FAT32 and exFAT are simple enough that you can do safe access to a disk even without much write caching. FAT (and probably exFAT) actually defines a way to mark the volume as dirty in the first FAT entry at the start of each transaction where the FAT will be modified.

      If someone pulls the drive right in the middle of writing

  • Important for me (Score:5, Interesting)

    by david.given (6740) <dg@cRASPowlark.com minus berry> on Tuesday January 27, 2009 @12:22PM (#26624841) Homepage Journal

    I'm currently on site at a customer's office. I have one of their PCs and one of ours; legal restrictions mean I can't copy our source onto their machines or their source onto ours.

    The solution to this is to put a copy of our source onto a USB stick and plug it into their machine, and then use a NTFS junction point (aka a symlink) to let their Windows-based build system see our source. This works very nicely, and I can just unplug the USB stick whenever I leave and the lawyers are happy.

    However:

    - I have to use NTFS. This is because the two machines are set to use different time zones, and frickin' FAT stores timestamps in the local time, which means that if I were to touch a file on one machine and the move the USB stick, the build system will go horribly wrong.

    - I have 'optimise for performance' turned on; the non-Windows world calls this write caching. This boosts performance on NTFS *hugely*. I see no mention of this in the review. I now have to remember to unmount the stick on the Windows machine before pulling it, but it's worth it.

    - You have to use the command line format.exe to format a removable drive as NTFS, because frickin' Windows doesn't let you do it from the GUI.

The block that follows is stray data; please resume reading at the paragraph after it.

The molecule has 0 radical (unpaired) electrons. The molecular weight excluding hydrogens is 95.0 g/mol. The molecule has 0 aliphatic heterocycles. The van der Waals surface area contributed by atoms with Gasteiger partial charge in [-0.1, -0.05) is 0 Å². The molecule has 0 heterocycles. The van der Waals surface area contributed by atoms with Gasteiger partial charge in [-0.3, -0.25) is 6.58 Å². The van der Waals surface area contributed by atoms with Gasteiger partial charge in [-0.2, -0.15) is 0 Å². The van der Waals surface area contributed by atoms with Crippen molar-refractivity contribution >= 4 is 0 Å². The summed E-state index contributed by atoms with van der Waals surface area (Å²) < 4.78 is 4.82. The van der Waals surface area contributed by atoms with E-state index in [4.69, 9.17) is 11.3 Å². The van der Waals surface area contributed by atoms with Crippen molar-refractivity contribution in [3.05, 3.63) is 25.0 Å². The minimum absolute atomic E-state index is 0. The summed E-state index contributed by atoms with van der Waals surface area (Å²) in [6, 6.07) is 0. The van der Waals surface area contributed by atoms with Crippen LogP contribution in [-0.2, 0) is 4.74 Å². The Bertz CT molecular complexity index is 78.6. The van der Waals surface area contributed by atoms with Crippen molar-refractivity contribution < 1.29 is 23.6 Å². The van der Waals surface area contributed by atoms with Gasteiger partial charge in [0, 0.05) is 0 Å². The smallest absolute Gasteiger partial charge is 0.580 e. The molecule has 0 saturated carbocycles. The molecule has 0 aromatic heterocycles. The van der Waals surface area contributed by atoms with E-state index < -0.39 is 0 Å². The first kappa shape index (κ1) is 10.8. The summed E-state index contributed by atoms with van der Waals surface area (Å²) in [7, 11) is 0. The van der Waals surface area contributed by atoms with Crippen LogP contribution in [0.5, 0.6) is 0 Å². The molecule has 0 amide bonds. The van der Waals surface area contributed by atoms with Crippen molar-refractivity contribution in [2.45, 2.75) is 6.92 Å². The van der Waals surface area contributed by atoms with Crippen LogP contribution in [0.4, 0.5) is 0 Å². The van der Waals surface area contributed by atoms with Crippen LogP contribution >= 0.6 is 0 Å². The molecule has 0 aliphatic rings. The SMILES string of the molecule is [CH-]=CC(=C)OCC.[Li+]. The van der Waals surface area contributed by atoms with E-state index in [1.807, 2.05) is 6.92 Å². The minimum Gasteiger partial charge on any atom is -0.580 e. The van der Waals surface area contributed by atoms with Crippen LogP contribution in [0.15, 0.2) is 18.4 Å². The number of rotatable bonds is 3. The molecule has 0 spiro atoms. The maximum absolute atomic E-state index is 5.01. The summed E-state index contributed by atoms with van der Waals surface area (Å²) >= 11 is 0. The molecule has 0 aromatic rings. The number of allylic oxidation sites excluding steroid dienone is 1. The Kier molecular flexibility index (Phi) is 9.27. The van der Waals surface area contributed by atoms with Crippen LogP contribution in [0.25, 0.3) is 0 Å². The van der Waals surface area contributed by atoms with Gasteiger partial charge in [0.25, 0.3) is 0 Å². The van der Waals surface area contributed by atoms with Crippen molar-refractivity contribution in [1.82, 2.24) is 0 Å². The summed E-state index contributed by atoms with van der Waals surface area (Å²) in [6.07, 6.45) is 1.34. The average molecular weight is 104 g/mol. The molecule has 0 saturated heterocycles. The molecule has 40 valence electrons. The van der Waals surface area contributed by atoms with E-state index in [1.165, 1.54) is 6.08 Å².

- If you turn NTFS compression on, you get a tiny bit more speed boost. But while Linux will read compressed NTFS files, it won't write them.

    - You need to do something obscure with NTFS file permissions if you're going to move the stick between two Windows machines, because otherwise you'll be creating files on one machine you won't be allowed to edit on the other. Linux, of course, just ignores NTFS ACLs.

    I have investigated the Windows ext2 driver, but while it does work reasonably well, it's still pretty clunky, and ext2 isn't much better than NTFS. What I'd really like is a decent Windows JFS or XFS driver --- NTFS is *so* last century.

    • by Anonymous Coward on Tuesday January 27, 2009 @01:04PM (#26625689)

      Select the usb drive right click/hardware/policies select optimize for performance and the GUI formatter will now have NTFS as an option.

      After formatting you can reset the policy as needed.

      I personally turn optimize for performance off on USB drives as many times explorer or some other program will lock the drive preventing a safe removal.

    • You have to use the command line format.exe to format a removable drive as NTFS, because frickin' Windows doesn't let you do it from the GUI.